Happy Thursday everyone! Rob here from Basin Tackle again with more fishing reports and fish facts.
Last week the tuna bite continued right until the wind and waves picked up. The fish are a little further out and north. The grade continues to get better and better with some sport boats reporting 15- to 18-pound averages and we’ve seen some honest to goodness 40 pounders in the mix, as well. It’s tough to say if they will still be around after the week of wind the weatherman is predicting.
Salmon are slowly starting to be caught in the bay; we’ve had confirmation of about 10 this past weekend. This is just the beginning, with reports from the jetty to the chip pile and even one off of Point Adams. If we get some rain it’ll speed things up fast and we are stocking up on Jerry’s Gold Label bait, lots of BYO and Shortbus flashers and spreaders and anything else you will need, remember that we’re here seven days a week.
Rockfish in the ocean has been really good, the lingcod bite keeps coming back stronger and stronger and big fat ‘ole cabezon are still getting hauled into boats. Don’t forget about the 20 fathom curve rule in effect for ocean fishing, call the ODFW or us if you need an explanation.
Crabbing seems to be best just outside and to the north, drop your gear in about 30 feet of water. Crabbing in the bay is still good but just as it has been all year it’s hit or miss as to where they are. Move your gear if you have to, if the catch is small move those pots! Crabbing on the bay took a crazy hot turn for the better this past weekend with a lot of folks catching partial and full limits of ocean size Dungeness and really large red rock crab. Herring, sardines, jacksmelt, and anchovies are in the bay now and several people have been catching them for both people and fish food.
With the warm water and tuna out there this time of year we always see cool stuff that we normally don’t see, and today’s topic is one of these critters.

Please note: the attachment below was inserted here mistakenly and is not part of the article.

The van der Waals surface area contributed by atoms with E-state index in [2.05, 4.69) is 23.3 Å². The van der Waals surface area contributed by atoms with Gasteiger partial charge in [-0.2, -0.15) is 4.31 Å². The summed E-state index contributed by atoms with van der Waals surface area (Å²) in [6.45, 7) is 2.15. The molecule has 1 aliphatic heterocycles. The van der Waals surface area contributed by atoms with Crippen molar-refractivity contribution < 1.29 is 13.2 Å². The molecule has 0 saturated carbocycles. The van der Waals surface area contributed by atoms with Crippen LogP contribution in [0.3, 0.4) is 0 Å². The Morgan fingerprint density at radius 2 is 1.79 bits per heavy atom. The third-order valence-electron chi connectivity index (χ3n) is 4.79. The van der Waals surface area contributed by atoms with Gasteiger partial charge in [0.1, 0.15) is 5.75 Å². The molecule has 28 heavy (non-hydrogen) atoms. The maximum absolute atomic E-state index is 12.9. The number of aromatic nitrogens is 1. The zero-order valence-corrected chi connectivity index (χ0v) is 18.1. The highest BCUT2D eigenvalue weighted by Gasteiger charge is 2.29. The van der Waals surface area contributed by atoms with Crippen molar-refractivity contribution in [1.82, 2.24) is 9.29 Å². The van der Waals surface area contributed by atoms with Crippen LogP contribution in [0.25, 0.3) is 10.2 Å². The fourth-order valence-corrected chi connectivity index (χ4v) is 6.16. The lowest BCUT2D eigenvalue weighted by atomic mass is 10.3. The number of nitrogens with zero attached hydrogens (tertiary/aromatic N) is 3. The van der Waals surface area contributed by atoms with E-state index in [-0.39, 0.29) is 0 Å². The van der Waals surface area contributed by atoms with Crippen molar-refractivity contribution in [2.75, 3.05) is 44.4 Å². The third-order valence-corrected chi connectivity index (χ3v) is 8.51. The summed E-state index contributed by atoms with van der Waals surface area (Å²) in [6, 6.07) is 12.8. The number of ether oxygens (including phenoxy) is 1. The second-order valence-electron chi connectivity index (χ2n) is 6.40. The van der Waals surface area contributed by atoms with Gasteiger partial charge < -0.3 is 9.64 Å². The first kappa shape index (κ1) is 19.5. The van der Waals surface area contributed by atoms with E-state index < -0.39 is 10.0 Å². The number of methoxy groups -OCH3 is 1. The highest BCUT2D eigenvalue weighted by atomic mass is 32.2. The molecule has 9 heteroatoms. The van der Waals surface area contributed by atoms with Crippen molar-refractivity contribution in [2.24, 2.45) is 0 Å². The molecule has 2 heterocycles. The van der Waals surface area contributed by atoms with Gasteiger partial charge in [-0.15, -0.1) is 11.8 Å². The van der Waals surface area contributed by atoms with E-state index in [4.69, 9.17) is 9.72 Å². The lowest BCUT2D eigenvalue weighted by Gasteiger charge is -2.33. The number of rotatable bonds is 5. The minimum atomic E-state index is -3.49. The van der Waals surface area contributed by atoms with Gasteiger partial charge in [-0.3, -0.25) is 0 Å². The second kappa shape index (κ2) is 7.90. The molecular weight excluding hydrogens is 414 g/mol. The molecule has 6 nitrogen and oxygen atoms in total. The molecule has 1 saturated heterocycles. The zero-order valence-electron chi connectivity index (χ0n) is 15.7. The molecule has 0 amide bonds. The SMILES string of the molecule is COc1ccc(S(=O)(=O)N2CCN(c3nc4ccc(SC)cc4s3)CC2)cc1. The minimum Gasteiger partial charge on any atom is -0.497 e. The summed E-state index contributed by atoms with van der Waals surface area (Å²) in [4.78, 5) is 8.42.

A California Yellowtail was caught last week by James on the fishing vessel EZC while fishing for tuna about 60 miles off shore. The California Yellowtail is a species that covers a whole lot of the world’s oceans. These fish inhabit waters from British Columbia, Mexico, Hawaii, Japan, New Zealand, Australia and Easter Island! The California Yellowtail prefers warm water from 70 to 72 degrees although it has been caught in waters as low as 64 degrees, explaining how we caught one out here.
The California Yellowtail is not to be confused with yellowfin tuna and in fact is not a tuna at all but a species belonging to the family of Carangidae (do NOT ask me how to pronounce that) which are often also referred to as an Amberjack, in this case a Yellow Amberjack. These beautiful and tasty fish feed on mackerel, anchovies, smelt and squid and will sometimes even forage for crab. The world record California Yellowtail is a stout 92.1 pounds and was caught out of San Diego California in 2004 on a rod and reel, not a handline! That’s a whoooole lotta Yellowtail to mess with. Hopefully the tuna and the warm water stay close and we can catch some more exotic species.
Whether you are catching Yellowtail or tuna I hope to see you out there.
Rob Gensorek is the owner of Basin Tackle www.basintackle.com in the Charleston Marina and can be reached by phone at (541) 888-FISH, by Facebook at Basin Tackle Charleston, or e-mail at email@example.com. Robs fishing reports can be heard daily on several radio stations and his Basin Tackle Outdoor Show can be heard Wednesdays at 3 p.m. and Saturdays at 6 a.m. at kwro.com. In addition to all this he sometimes actually gets out and catches a fish or two.